What the heck just happened? It’s been a crazy election, and ballots are still being counted, but we can get a few ideas from the exit polls. The poll numbers that have been posted so far—which include people who voted by mail or voted early in person, as well as those who cast ballots on Election Day—are preliminary: They’ll be revised as we learn more about which kinds of voters turned out. (Groups with higher turnout get their responses weighted more heavily.) Also, as in 2016, there will be subsequent, more rigorous assessments of who voted and why. But the initial exit poll data are the best available measure, for now, of what voters were thinking. Here’s what they suggest.
First, this electorate seems to have been more conservative than the 2016 electorate. In the 2016 exit polls, conservatives outnumbered liberals by 9 percentage points. In the initial 2020 numbers, the margin is 13 points. (To get an apples-to-apples comparison, I’m citing the original 2016 numbers, not the later Pew study of 2016 voters.) Despite this, Joe Biden held his own by connecting with people in the middle. Hillary Clinton lost independents by 4 percentage points; Biden won them by 14 points. He also got 64 percent of moderates, up from Clinton’s 52 percent. Biden won 8 percent of people who said they had voted for Donald Trump in 2016. Trump, in this election, won only 4 percent of those who said they had voted for Clinton. That gap may decide the eventual outcome.
In some ways, the 2020 electorate was evenly divided. Half the exit poll respondents called the economy excellent or good; half called it poor or not good. Half said “U.S. efforts to contain the pandemic” were going very or somewhat badly; 48 percent said these efforts were going very or somewhat well. Trump’s job approval was negative, but only by 4 points. The strongest sign of anti-incumbent sentiment was the 57 percent of voters who said they were dissatisfied or angry (as opposed to satisfied or enthusiastic) with “the way the federal government is working.”
On balance, the voters of 2020 were sympathetic to concerns about racial discrimination. In the initial exit poll results, 57 percent expressed a favorable opinion of “the Black Lives Matter movement,” and 53 percent said the nation’s criminal justice system “treats Black people unfairly.” (Forty percent chose the alternative answer: that the system “treats all people fairly.”) But despite Trump’s tirades against immigrants and Black Lives Matter, he seems to have done better with Blacks and Latinos, by about 4 percentage points, than he did in 2016. In the preliminary numbers, he got 18 percent of Black men and 36 percent of Latino men.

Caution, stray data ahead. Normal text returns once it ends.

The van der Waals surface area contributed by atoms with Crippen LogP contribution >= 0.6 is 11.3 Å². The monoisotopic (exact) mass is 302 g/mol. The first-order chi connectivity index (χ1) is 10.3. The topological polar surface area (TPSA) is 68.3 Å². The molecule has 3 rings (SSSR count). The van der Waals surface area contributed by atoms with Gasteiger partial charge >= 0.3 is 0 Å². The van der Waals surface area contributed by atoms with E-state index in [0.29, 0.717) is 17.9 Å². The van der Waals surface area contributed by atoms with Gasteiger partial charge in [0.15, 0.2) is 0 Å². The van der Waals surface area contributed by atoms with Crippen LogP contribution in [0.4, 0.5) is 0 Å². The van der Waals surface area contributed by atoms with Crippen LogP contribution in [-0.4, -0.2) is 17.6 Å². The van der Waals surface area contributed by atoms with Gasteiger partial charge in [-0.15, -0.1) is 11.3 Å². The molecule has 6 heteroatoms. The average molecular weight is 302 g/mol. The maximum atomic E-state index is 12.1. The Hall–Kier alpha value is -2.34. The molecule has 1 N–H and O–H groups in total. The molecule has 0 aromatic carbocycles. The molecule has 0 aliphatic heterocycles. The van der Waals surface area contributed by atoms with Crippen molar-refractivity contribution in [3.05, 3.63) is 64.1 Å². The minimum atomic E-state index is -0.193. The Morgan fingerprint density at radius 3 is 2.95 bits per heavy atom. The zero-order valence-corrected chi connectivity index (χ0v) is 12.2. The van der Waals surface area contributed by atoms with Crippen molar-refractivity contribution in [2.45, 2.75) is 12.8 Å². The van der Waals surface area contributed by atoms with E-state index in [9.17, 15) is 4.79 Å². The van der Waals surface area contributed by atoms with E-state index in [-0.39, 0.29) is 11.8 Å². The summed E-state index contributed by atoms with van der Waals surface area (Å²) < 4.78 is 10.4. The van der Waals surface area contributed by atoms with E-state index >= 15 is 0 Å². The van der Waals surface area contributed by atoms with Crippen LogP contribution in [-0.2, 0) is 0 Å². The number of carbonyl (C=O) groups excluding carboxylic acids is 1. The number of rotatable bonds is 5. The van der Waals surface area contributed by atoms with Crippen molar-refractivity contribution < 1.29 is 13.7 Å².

Trump’s biggest gain since 2016 was among self-identified Christians. He got 71 percent of Protestants, 62 percent of Catholics, and 67 percent of the “other Christians” category—an increase of about a dozen points, across the board, from his performance in 2016. That might be due, in part, to his Supreme Court appointments. It might also reflect the disgust some religious voters felt in October and November 2016, after they saw or heard about his Access Hollywood video. But four years later, a broader majority of Christians has embraced him.
Biden seems to have done better with working-class Americans than Clinton did. In the preliminary exit poll numbers, he got 57 percent of voters from households making less than $100,000 a year (Clinton got 49 percent), 57 percent of union households (she got 51 percent), and 35 percent of white voters without a college degree (she got 29 percent). He also won two-thirds of first-time voters and two-thirds of 18-to-24-year-olds, beating her performance with those groups by about 10 points. But contrary to expectations, Biden didn’t do much better with seniors than Clinton did.
On personal qualities, Biden scored well. His favorable rating, unlike Clinton’s in 2016, was positive (52 percent to 46 percent), while Trump’s was negative (45 percent to 53 percent). Biden also outpolled Trump in demonstrating “the temperament to serve effectively as president.” And Trump appears to have failed in portraying Biden as senile. More voters said Biden, not Trump, had “the physical and mental health needed to serve effectively as president” (44 percent) than said Trump, not Biden, met that standard (38 percent).
The conservative tilt of this electorate, particularly amid such high turnout, bodes ill for Democrats. But the exit polls also hint at opportunities for compromise and progress. A narrow majority of voters said the Supreme Court should keep Obamacare “as is,” not overturn it. Two-thirds said wearing masks in public was more a “public health responsibility” than a “personal choice.” And two-thirds said climate change was “a serious problem.”
These numbers will change somewhat as votes are tallied and the composition of the electorate is reassessed. But the patterns so far suggest several lessons. One, Democrats are having trouble attracting self-identified Christians. Two, they can’t count on the votes of people of color, just because the Republican candidate is overtly racist. Three, they need better turnout on the left. And four, they need to consolidate a majority of independent voters. If they don’t fix these problems, they could be looking at difficult maps for a long time to come.
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